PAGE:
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Open-angle glaucoma

Open-angle glaucoma is a common disease, accounting for a substantial proportion of blindness in most parts of the world. In advanced stages, glaucoma is of serious health concern, leading to loss of mobility and personal independence. Open-angle glaucoma is an affliction of old age. In Caucasian populations, 2% in the age range 40 years and older have the disease.

Essentially, open-angle glaucoma is an optic neuropathy characterized by progressive loss of optic nerve fibres, resulting in changes of the optic nerve head and visual field defects. Increased intraocular pressure is the principal risk factor and the only treatable risk factor. Other risk factors are higher age, a positive family history, myopia and pseudoexfoliation.

Pseudoexfoliation is an age-related disorder, characterized by the production and accumulation of a fibrillar material in the anterior segment of the eye. Common sequence variants in a gene involved in elastin formation have been found the confer susceptibility to open-angle glaucoma.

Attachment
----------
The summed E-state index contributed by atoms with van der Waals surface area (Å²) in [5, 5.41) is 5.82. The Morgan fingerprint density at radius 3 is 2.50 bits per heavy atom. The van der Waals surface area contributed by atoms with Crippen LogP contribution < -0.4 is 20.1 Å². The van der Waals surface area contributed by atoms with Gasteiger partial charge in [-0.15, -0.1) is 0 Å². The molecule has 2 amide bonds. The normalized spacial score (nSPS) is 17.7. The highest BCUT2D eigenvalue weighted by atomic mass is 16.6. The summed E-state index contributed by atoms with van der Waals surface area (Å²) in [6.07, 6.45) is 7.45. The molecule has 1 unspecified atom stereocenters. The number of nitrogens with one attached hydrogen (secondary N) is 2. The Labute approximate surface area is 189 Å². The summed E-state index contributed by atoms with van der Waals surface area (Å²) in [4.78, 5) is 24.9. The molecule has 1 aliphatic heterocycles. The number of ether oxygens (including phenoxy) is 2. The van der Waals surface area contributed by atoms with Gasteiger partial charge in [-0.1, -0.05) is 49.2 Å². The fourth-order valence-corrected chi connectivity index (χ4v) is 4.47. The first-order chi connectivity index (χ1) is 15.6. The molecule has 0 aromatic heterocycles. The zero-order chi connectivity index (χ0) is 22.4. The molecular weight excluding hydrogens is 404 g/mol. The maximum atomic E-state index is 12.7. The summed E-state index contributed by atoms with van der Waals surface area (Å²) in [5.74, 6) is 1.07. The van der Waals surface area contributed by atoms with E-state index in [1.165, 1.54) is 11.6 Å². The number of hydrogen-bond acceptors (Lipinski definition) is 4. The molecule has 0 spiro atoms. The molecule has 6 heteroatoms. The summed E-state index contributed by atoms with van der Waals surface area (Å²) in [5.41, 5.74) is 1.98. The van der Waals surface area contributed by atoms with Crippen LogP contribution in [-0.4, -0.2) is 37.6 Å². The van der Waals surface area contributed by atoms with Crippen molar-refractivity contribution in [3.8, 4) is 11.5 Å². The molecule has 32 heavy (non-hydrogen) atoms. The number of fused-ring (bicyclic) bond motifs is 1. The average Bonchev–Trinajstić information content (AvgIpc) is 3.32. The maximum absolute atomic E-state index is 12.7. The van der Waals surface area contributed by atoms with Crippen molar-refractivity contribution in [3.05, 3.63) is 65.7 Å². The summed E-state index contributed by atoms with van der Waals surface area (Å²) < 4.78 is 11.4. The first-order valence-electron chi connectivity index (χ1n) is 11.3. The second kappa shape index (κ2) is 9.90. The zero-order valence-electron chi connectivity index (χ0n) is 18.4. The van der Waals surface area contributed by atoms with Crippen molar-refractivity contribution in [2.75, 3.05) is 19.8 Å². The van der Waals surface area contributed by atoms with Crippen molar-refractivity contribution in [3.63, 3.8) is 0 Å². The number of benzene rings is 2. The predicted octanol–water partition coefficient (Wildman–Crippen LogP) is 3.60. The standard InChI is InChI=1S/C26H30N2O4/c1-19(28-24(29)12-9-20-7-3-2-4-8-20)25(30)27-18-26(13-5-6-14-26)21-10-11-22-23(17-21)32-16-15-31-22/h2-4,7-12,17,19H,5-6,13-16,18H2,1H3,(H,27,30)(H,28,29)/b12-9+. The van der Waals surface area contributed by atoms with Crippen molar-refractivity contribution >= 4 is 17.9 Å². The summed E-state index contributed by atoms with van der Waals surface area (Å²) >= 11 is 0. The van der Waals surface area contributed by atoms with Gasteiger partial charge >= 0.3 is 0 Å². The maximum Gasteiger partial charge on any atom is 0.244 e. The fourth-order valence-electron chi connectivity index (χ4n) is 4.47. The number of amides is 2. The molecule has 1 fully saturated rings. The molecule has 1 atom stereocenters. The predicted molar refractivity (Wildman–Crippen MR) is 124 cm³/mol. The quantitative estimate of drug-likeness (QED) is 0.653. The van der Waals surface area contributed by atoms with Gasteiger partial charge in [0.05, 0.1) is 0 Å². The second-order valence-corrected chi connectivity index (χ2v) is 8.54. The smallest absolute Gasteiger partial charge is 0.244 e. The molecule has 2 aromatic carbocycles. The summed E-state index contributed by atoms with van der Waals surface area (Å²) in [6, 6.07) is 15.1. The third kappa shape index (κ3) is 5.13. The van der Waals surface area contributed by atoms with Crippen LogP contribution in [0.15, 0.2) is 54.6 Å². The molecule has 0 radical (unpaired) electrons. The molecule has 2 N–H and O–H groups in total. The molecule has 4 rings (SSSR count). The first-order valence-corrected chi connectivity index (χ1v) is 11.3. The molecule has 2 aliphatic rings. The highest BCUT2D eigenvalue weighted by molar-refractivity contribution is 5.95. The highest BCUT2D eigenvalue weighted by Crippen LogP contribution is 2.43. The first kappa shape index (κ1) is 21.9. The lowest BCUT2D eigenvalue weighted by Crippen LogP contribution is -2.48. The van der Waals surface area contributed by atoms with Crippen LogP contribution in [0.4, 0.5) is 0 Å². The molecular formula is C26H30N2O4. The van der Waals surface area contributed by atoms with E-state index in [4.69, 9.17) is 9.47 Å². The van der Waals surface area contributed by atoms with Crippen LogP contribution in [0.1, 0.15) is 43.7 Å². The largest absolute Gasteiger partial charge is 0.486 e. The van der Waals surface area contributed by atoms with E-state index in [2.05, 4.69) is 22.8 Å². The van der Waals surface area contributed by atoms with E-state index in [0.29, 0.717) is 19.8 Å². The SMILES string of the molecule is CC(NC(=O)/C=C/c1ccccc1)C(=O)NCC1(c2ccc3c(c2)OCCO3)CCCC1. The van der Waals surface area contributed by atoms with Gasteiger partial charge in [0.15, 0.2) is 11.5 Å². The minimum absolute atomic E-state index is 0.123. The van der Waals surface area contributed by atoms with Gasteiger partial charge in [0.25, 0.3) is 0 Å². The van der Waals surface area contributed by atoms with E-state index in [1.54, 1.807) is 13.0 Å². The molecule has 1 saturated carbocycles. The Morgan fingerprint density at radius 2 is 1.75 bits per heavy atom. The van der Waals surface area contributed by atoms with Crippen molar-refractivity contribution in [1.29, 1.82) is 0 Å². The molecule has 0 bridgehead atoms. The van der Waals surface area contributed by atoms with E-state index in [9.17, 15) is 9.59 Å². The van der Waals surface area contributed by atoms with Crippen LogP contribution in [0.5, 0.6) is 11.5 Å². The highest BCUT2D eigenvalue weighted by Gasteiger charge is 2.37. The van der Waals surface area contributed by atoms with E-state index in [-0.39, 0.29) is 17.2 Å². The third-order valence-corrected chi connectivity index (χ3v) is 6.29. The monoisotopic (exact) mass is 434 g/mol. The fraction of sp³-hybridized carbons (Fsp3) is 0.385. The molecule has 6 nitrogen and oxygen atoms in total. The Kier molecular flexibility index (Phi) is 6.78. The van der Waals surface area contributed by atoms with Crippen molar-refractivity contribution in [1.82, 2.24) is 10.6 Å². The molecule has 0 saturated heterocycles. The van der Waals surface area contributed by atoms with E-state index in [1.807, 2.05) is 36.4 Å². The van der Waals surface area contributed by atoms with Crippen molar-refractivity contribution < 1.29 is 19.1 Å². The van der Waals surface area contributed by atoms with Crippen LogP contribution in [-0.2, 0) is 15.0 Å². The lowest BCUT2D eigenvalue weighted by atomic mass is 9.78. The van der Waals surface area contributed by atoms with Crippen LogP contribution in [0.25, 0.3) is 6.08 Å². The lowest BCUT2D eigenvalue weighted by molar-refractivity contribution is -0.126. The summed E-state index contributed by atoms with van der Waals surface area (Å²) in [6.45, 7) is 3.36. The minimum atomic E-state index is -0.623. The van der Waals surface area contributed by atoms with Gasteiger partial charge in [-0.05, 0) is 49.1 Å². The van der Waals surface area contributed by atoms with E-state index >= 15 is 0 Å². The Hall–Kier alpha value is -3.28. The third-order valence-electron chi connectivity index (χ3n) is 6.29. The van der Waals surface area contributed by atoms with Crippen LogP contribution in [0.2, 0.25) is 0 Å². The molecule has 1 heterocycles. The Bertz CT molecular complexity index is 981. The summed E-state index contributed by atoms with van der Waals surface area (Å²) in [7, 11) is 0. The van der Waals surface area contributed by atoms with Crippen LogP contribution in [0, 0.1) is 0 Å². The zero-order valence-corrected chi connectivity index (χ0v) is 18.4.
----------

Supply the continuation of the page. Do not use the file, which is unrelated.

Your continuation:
The major interest of the glaucoma research group is epidemiological aspects of open-angle glaucoma and pseudoexfoliation. Basic molecular studies on pseudoexfoliation are also a field of interest. Evaluation of optic nerve function and morphology in open-angle glaucoma is another project.



Curt Ekström

Group leader:

Curt Ekström